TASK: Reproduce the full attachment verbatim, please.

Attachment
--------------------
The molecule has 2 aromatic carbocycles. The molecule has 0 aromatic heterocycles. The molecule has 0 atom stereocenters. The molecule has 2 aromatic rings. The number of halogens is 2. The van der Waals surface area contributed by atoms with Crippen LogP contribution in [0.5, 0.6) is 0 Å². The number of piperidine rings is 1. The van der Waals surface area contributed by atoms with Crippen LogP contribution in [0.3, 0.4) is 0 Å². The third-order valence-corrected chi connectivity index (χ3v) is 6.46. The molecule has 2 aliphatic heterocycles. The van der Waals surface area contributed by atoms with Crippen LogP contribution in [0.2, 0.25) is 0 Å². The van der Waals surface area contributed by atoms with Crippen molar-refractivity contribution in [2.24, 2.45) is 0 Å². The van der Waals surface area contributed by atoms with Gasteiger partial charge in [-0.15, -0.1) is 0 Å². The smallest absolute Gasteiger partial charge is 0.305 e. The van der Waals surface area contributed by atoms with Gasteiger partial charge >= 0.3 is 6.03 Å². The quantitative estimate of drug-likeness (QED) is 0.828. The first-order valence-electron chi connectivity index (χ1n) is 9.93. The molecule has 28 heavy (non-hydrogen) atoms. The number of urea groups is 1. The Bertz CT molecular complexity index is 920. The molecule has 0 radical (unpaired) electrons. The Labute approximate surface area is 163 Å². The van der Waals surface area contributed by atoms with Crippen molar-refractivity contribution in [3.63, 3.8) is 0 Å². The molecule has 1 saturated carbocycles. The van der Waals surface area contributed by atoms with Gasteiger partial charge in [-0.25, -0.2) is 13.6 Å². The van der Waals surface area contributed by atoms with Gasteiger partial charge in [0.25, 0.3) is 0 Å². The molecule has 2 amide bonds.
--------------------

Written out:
The molecule has 2 aromatic carbocycles. The molecule has 0 aromatic heterocycles. The molecule has 0 atom stereocenters. The molecule has 2 aromatic rings. The number of halogens is 2. The van der Waals surface area contributed by atoms with Crippen LogP contribution in [0.5, 0.6) is 0 Å². The number of piperidine rings is 1. The van der Waals surface area contributed by atoms with Crippen LogP contribution in [0.3, 0.4) is 0 Å². The third-order valence-corrected chi connectivity index (χ3v) is 6.46. The molecule has 2 aliphatic heterocycles. The van der Waals surface area contributed by atoms with Crippen LogP contribution in [0.2, 0.25) is 0 Å². The van der Waals surface area contributed by atoms with Crippen molar-refractivity contribution in [2.24, 2.45) is 0 Å². The van der Waals surface area contributed by atoms with Gasteiger partial charge in [-0.15, -0.1) is 0 Å². The smallest absolute Gasteiger partial charge is 0.305 e. The van der Waals surface area contributed by atoms with Gasteiger partial charge >= 0.3 is 6.03 Å². The quantitative estimate of drug-likeness (QED) is 0.828. The first-order valence-electron chi connectivity index (χ1n) is 9.93. The molecule has 28 heavy (non-hydrogen) atoms. The number of urea groups is 1. The Bertz CT molecular complexity index is 920. The molecule has 0 radical (unpaired) electrons. The Labute approximate surface area is 163 Å². The van der Waals surface area contributed by atoms with Crippen molar-refractivity contribution in [3.63, 3.8) is 0 Å². The molecule has 1 saturated carbocycles. The van der Waals surface area contributed by atoms with Gasteiger partial charge in [-0.25, -0.2) is 13.6 Å². The van der Waals surface area contributed by atoms with Gasteiger partial charge in [0.25, 0.3) is 0 Å². The molecule has 2 amide bonds.